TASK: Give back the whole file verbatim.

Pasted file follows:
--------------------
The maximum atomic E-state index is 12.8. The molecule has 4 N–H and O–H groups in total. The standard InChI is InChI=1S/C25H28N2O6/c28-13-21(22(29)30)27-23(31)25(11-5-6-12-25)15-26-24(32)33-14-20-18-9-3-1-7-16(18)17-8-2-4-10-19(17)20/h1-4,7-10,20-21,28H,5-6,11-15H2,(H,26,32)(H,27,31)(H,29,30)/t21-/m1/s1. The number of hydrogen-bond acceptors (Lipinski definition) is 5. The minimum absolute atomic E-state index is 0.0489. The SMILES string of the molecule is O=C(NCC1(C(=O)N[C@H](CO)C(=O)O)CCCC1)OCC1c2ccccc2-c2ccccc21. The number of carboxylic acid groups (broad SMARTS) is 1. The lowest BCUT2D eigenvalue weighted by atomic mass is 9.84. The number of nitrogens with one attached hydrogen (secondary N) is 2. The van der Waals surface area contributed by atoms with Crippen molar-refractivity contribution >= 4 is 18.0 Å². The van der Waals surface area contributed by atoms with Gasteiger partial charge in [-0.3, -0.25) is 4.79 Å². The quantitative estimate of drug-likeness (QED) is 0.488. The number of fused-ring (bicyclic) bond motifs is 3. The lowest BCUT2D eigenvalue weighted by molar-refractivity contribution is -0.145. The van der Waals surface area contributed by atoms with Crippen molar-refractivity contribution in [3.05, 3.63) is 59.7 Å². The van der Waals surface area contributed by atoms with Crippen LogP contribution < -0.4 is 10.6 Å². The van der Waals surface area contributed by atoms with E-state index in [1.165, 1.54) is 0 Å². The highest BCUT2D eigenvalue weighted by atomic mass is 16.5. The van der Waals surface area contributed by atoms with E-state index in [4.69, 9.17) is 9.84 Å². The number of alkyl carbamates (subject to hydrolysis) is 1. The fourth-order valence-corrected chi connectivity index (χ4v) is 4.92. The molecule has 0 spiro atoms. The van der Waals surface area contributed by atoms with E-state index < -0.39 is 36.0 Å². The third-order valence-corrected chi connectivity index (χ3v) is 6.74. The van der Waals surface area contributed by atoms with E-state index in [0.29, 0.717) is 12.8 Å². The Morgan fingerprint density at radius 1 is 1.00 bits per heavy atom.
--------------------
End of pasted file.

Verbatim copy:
The maximum atomic E-state index is 12.8. The molecule has 4 N–H and O–H groups in total. The standard InChI is InChI=1S/C25H28N2O6/c28-13-21(22(29)30)27-23(31)25(11-5-6-12-25)15-26-24(32)33-14-20-18-9-3-1-7-16(18)17-8-2-4-10-19(17)20/h1-4,7-10,20-21,28H,5-6,11-15H2,(H,26,32)(H,27,31)(H,29,30)/t21-/m1/s1. The number of hydrogen-bond acceptors (Lipinski definition) is 5. The minimum absolute atomic E-state index is 0.0489. The SMILES string of the molecule is O=C(NCC1(C(=O)N[C@H](CO)C(=O)O)CCCC1)OCC1c2ccccc2-c2ccccc21. The number of carboxylic acid groups (broad SMARTS) is 1. The lowest BCUT2D eigenvalue weighted by atomic mass is 9.84. The number of nitrogens with one attached hydrogen (secondary N) is 2. The van der Waals surface area contributed by atoms with Crippen molar-refractivity contribution >= 4 is 18.0 Å². The van der Waals surface area contributed by atoms with Gasteiger partial charge in [-0.3, -0.25) is 4.79 Å². The quantitative estimate of drug-likeness (QED) is 0.488. The number of fused-ring (bicyclic) bond motifs is 3. The lowest BCUT2D eigenvalue weighted by molar-refractivity contribution is -0.145. The van der Waals surface area contributed by atoms with Crippen molar-refractivity contribution in [3.05, 3.63) is 59.7 Å². The van der Waals surface area contributed by atoms with Crippen LogP contribution < -0.4 is 10.6 Å². The van der Waals surface area contributed by atoms with E-state index in [1.165, 1.54) is 0 Å². The highest BCUT2D eigenvalue weighted by atomic mass is 16.5. The van der Waals surface area contributed by atoms with E-state index in [4.69, 9.17) is 9.84 Å². The number of alkyl carbamates (subject to hydrolysis) is 1. The fourth-order valence-corrected chi connectivity index (χ4v) is 4.92. The molecule has 0 spiro atoms. The van der Waals surface area contributed by atoms with E-state index < -0.39 is 36.0 Å². The third-order valence-corrected chi connectivity index (χ3v) is 6.74. The van der Waals surface area contributed by atoms with E-state index in [0.29, 0.717) is 12.8 Å². The Morgan fingerprint density at radius 1 is 1.00 bits per heavy atom.